Olfactory receptor neuron

Neuron: Olfactory receptor neuron
Olfactory receptor neuron - Labels in German. "Zellen" = "cell","riech" = "smell", "Riechnerv" = olfactory nerve, "cillien" = cilia.
Labels in German. "Zellen" = "cell","riech" = "smell", "Riechnerv" = olfactory nerve, "cillien" = cilia.
Location olfactory epithelium in the nose
Function Detect traces of chemicals in inhaled air (sense of smell)
Neurotransmitter Glutamate
Morphology Bipolar sensory receptor
Presynaptic connections None
Postsynaptic connections Olfactory bulb
Gray's subject #223 996
NeuroLex ID nifext_116
Code TH H3.11.07.0.01003
v · d · e
Plan of olfactory neurons.

An olfactory receptor neuron (ORN), also called an olfactory sensory neuron (OSN), is a transduction cell within the olfactory system.[1]

Contents

Vertebrates

Humans have about 40 million olfactory receptors that detect up to 10,000 different odors. In vertebrates, ORNs are bipolar neurons with dendrites facing the interior space of the nasal cavity and an axon that passes through the cribiform plate then travels along the olfactory nerve to the olfactory bulb. The ORNs are located in the olfactory epithelium in the nasal cavity. The cell bodies of the ORNs are distributed among all three of the stratified layers of the olfactory epithelium.[2]

Structure

Many tiny hair-like cilia protrude from the olfactory receptor cell's dendrite into the mucus covering the surface of the olfactory epithelium. The surface of these cilia is covered with olfactory receptors, a type of G protein-coupled receptor. Each olfactory receptor cell expresses only one type of olfactory receptor (OR), but many separate olfactory receptor cells express ORs which bind the same set of odors. The axons of olfactory receptor cells which express the same OR converge to form glomeruli in the olfactory bulb.

Function

ORs, which are located on the membranes of the cilia have been classified as a complex type of ligand-gated metabotropic channels.[3] There are approximately 1000 different genes that code for the ORs, making them the largest gene family. An odorant will dissolve into the mucus of the olfactory epithelium and then bind to an OR. ORs can bind to a variety of odor molecules, with varying affinities. The difference in affinities causes differences in activation patterns resulting in unique odorant profiles.[4] [5] The activated OR in turn activates the intracellular G-protein, GOLF (GNAL), adenylate cyclase and production of cyclic AMP (cAMP) opens ion channels in the cell membrane, resulting in an influx of sodium and calcium ions into the cell, and an efflux of chloride ions. This influx of positive ions and efflux of negative ions causes the neuron to depolarize, generating an action potential.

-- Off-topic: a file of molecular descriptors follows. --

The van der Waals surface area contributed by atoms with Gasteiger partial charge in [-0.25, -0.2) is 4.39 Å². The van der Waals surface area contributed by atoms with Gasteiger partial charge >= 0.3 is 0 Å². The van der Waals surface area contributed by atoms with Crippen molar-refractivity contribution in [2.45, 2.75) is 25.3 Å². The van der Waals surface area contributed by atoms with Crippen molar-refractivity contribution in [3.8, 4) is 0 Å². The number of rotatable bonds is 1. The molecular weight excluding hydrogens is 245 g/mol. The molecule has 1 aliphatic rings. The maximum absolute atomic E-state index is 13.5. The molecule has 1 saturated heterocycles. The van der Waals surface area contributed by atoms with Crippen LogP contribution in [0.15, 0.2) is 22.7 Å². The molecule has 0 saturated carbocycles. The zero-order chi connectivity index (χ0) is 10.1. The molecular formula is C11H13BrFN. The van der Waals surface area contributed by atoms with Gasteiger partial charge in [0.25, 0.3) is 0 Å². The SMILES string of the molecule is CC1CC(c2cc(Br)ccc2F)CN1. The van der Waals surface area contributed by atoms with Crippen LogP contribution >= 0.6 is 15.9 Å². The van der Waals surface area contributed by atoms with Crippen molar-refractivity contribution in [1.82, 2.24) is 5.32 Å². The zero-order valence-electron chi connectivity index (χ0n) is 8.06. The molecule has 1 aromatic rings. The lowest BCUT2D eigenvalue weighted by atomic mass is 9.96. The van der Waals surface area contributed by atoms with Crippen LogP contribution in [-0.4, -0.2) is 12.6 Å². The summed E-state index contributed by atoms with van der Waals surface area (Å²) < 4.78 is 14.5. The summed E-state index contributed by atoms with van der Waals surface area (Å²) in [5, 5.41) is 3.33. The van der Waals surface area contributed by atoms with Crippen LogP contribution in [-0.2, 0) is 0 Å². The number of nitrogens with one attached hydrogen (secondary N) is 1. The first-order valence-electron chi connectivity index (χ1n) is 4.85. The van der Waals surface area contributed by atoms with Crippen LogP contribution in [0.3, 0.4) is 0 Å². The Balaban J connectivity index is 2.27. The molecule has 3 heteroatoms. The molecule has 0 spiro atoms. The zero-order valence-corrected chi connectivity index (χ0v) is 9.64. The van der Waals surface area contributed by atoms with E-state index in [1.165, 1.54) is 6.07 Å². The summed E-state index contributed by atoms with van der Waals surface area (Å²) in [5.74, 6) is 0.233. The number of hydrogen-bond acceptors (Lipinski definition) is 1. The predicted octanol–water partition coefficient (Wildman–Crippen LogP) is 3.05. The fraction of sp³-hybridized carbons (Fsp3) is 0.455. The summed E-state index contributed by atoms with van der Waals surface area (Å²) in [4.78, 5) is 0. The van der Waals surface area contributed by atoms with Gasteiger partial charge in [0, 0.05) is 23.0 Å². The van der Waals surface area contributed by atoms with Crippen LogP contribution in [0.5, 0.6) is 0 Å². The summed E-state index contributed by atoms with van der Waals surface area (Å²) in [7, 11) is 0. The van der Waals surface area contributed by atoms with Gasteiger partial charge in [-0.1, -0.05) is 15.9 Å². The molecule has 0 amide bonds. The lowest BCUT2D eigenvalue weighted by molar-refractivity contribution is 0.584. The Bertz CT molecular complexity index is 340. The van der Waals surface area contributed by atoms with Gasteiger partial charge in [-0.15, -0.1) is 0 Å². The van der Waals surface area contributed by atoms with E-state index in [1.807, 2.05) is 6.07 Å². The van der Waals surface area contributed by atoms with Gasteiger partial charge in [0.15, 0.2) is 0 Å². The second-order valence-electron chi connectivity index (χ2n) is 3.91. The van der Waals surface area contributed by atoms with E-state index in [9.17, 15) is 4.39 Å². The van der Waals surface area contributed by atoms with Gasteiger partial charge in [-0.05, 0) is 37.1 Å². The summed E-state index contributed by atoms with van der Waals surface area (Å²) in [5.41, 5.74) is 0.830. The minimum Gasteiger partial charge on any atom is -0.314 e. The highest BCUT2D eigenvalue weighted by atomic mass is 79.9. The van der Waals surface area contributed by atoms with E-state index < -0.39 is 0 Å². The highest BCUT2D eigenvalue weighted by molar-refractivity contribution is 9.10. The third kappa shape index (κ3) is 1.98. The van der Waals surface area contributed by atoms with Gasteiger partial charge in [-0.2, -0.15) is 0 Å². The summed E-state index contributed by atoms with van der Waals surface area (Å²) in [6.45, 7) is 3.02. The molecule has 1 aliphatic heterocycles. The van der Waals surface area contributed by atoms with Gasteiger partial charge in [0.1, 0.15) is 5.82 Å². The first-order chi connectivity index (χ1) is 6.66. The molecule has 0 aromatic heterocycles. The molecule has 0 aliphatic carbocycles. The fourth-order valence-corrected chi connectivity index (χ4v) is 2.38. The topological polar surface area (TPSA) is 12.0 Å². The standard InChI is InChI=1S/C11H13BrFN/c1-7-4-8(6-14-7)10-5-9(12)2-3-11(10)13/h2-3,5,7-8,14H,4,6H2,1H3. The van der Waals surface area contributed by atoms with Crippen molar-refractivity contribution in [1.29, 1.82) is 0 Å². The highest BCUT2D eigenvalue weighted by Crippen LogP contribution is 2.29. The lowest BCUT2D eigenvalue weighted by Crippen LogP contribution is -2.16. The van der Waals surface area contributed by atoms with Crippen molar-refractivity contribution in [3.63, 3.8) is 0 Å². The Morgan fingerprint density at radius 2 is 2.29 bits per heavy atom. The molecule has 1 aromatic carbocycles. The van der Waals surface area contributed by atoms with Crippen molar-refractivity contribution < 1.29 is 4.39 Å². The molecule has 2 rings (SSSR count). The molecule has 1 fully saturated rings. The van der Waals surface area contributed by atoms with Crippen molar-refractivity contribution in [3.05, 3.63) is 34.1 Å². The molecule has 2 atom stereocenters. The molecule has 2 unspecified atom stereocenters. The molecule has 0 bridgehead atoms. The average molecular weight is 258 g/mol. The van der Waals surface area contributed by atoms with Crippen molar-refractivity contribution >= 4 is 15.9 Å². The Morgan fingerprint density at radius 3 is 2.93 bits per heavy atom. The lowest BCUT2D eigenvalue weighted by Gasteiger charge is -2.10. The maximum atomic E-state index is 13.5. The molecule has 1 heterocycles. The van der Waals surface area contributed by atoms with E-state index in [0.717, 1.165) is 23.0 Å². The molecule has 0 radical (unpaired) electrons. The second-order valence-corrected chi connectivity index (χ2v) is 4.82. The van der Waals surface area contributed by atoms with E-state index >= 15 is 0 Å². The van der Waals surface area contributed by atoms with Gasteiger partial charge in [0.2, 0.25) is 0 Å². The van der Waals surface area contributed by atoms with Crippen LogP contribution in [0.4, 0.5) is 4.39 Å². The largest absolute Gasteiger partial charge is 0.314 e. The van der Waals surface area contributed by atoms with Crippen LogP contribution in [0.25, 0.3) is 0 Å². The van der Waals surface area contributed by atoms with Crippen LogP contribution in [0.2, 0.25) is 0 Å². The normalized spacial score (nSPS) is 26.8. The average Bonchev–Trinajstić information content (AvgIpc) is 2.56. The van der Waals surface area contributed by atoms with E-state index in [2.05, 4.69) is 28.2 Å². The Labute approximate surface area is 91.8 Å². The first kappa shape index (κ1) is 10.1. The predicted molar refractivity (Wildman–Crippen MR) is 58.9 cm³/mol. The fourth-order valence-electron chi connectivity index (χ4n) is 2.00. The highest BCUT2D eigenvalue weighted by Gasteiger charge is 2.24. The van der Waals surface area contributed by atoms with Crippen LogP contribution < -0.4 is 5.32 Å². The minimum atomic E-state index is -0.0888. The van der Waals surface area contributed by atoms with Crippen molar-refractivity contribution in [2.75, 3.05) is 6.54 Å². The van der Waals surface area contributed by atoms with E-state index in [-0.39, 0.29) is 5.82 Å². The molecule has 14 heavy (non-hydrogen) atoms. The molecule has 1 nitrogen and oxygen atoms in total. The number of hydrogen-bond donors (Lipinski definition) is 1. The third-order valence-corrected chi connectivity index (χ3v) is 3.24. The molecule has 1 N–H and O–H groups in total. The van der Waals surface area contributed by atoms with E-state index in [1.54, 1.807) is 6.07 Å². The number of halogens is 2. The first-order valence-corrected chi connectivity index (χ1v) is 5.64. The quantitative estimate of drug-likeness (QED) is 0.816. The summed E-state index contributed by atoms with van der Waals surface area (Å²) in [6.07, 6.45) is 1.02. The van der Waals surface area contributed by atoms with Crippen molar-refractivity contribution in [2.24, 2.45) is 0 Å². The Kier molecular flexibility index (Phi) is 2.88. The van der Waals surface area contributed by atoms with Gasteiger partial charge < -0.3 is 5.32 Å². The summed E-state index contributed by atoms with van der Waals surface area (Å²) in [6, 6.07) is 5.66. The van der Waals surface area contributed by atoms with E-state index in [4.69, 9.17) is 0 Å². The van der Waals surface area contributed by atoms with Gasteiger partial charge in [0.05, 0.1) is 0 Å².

Insects

In insects, olfactory receptor neurons typically reside on the antenna. Much like in vertebrates, axons from the sensory neurons converge into glomeruli in the antennal lobe.

References

  1. ^ J. Rospars, (1998) Dendritic integration in olfactory sensory neurons: a steady-state analysis of how the neuron structure and neuron environment influence the coding of odor intensity. J Comput Neurosci. 5: 243-266. PMID 9663551
  2. ^ A. Cunningham, P. Manis, P. Reed, G. Ronnett, (1999) Olfactory receptor neurons exist as distinct subclasses of immature and mature cells in primary culture. Neuroscience 93(4): 1301-1312. PMID 10501454
  3. ^ K. Touhara, (2009) Insect olfactory receptor complex functions as a ligand-gated ionotropic channel 1170 International Symposium on Olfaction and Taste: Ann. N.Y. Acad. Sci. 177-180 PMID 19686133
  4. ^ S. Bieri, K. Monastyrskaia, B. Schilling, (2004) Olfactory receptor neuron profiling using sandalwood odorants. Chem. Senses 29:483-487 PMID 15269120
  5. ^ J. Fan and J. Ngai, (2001) Onset of odorant receptor gene expression during olfactory sensory neuron regeneration. Dev Biol. 229: 119-127 PMID 11133158

See also

External links


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